Are You Restless?

One of the simplest ways to find calm may be humming your favourite song.

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woman in yoga pose humming

Tired of endless bad news and the pandemic finish-line moving further away, everyone I know is restless. “We were just young and restless and bored,” lyrics from my all-time favourite song, Bob Seger’s Night Moves, nails the sentiment (aside from the “young” part).

Listening to the song’s lyrics again for the thousandth time, it dawned on me that restlessness is a natural feeling. It prods us forward and encourages action. But too little of it breeds complacency. And too much of it creates anxiety, which is what “restless” is to many now.

To still restlessness, we can focus on our breath.

“The missing pillar in health is breath,” James Nestor explains in his new book Breath: The New Science of a Lost Art. “No matter what we eat, how much we exercise, how resilient our genes are, how skinny or young or wise we are – none of it will matter unless we’re breathing correctly.”

The ancient yogis knew all about the benefits of breath, and now, scientific research has caught up with them in illuminating its virtues. ‘Breathwork’ has become the latest trend. ‘Breathe better.’ ‘Breath is medicine.’ ‘Just breathe.’

But according to Nestor, how we breathe is making us sick! “Scientists discovered that 90 percent of us are breathing incorrectly and that this failure is either causing or aggravating a laundry list of chronic diseases,” he warns. “By the law of averages, you will take 670 million breaths in your lifetime.” So maybe we should learn how to do it right?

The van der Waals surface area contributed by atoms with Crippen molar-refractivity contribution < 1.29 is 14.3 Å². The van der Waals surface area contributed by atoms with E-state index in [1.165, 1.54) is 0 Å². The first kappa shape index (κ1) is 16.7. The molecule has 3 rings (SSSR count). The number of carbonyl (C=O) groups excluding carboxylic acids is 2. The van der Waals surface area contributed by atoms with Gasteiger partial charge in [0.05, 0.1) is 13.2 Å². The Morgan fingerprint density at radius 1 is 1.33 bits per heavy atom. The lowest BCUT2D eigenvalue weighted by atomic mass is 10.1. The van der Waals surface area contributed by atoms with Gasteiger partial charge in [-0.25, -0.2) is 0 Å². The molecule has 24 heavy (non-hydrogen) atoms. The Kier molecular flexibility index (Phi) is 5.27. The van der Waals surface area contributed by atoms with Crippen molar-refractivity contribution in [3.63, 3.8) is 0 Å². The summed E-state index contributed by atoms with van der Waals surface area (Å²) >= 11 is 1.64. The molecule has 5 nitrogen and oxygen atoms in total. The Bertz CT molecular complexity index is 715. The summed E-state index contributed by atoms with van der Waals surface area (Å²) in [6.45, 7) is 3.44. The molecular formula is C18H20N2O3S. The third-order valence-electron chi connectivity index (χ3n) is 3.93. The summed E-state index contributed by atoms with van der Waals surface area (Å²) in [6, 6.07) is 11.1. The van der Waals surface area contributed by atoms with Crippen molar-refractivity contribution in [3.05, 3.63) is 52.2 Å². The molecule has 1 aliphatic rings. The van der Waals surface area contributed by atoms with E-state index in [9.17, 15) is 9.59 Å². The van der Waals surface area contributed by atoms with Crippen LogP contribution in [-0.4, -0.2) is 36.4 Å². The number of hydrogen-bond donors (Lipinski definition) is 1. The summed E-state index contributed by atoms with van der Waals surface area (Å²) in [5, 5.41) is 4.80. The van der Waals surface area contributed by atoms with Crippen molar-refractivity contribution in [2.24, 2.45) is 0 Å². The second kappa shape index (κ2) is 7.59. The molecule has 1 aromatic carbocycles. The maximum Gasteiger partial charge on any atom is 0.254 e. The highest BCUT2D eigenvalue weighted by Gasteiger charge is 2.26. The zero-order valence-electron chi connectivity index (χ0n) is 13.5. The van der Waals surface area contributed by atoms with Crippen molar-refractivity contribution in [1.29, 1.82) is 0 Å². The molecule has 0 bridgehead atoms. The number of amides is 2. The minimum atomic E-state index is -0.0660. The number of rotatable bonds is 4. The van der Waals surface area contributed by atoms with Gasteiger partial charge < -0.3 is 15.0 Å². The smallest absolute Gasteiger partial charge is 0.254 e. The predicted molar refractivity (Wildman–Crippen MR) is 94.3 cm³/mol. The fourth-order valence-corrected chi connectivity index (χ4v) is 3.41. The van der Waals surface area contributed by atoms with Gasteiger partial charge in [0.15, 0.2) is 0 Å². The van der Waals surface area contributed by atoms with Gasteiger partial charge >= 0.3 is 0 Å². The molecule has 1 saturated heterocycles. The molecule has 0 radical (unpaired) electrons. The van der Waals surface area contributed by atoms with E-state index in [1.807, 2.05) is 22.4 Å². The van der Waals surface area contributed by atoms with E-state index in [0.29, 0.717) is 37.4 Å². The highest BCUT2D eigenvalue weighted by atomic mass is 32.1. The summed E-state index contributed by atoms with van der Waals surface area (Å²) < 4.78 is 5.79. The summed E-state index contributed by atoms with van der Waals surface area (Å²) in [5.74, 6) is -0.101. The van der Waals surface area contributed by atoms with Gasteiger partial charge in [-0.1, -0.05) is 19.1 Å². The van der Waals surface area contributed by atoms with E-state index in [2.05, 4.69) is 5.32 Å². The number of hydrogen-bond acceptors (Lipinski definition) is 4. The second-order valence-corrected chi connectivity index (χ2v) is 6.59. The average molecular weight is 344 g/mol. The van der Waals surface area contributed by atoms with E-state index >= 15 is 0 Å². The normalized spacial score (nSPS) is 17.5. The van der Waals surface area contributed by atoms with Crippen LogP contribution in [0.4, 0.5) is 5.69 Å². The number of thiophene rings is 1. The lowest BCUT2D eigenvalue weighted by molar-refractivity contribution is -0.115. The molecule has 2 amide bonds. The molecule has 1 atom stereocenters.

Nestor provides insights into what breathing better entails and lessons to do so. While the book is fascinating, there’s a more straightforward way to tap into breathing’s magic elixir without having to learn anything new.

All it takes is to revisit a skill we learned when we were young — humming. Yes, humming your favourite tune may be the easiest way to gain all the benefits of ‘breathwork!’

My yoga teacher is a strong proponent of humming as a way toward calm and stillness. She might ask us to hum during a yoga pose as a way to slow our breathing and tap into our parasympathetic nervous system, which regulates the body’s stress response. Humming is a natural and immediate technique to feel more relaxed and grounded. In other words, less restless.

As the pandemic creeps ever-more slowly along, I will hum Night Moves and dream about “summertime, sweet summertime, summertime.” ‘Breathwork’ at its simplistic best.

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